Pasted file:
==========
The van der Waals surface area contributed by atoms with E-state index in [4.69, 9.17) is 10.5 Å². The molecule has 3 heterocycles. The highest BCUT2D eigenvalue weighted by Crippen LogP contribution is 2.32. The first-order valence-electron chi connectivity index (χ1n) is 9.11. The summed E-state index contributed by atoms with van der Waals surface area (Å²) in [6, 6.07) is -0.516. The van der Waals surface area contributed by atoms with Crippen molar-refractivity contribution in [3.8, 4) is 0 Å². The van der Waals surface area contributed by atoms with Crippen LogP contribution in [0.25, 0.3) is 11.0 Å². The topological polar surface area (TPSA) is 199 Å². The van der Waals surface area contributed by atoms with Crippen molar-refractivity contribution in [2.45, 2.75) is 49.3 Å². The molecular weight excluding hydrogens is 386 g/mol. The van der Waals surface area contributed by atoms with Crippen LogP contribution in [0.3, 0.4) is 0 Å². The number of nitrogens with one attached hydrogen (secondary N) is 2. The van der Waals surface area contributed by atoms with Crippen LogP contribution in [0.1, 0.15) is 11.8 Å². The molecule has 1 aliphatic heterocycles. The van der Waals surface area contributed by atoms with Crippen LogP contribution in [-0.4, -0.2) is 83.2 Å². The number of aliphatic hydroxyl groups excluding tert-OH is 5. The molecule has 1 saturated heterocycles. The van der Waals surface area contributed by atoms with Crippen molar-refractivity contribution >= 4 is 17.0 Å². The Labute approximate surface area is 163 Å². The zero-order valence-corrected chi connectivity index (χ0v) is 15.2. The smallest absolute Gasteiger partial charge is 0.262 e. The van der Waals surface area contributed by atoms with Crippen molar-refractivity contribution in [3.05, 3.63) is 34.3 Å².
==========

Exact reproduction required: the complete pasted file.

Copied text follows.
The van der Waals surface area contributed by atoms with E-state index in [4.69, 9.17) is 10.5 Å². The molecule has 3 heterocycles. The highest BCUT2D eigenvalue weighted by Crippen LogP contribution is 2.32. The first-order valence-electron chi connectivity index (χ1n) is 9.11. The summed E-state index contributed by atoms with van der Waals surface area (Å²) in [6, 6.07) is -0.516. The van der Waals surface area contributed by atoms with Crippen molar-refractivity contribution in [3.8, 4) is 0 Å². The van der Waals surface area contributed by atoms with Crippen LogP contribution in [0.25, 0.3) is 11.0 Å². The topological polar surface area (TPSA) is 199 Å². The van der Waals surface area contributed by atoms with Crippen molar-refractivity contribution in [2.45, 2.75) is 49.3 Å². The molecular weight excluding hydrogens is 386 g/mol. The van der Waals surface area contributed by atoms with Crippen LogP contribution in [0.3, 0.4) is 0 Å². The number of nitrogens with one attached hydrogen (secondary N) is 2. The van der Waals surface area contributed by atoms with Crippen LogP contribution in [0.1, 0.15) is 11.8 Å². The molecule has 1 aliphatic heterocycles. The van der Waals surface area contributed by atoms with Crippen LogP contribution in [-0.4, -0.2) is 83.2 Å². The number of aliphatic hydroxyl groups excluding tert-OH is 5. The molecule has 1 saturated heterocycles. The van der Waals surface area contributed by atoms with Crippen molar-refractivity contribution >= 4 is 17.0 Å². The Labute approximate surface area is 163 Å². The zero-order valence-corrected chi connectivity index (χ0v) is 15.2. The smallest absolute Gasteiger partial charge is 0.262 e. The van der Waals surface area contributed by atoms with Crippen molar-refractivity contribution in [3.05, 3.63) is 34.3 Å².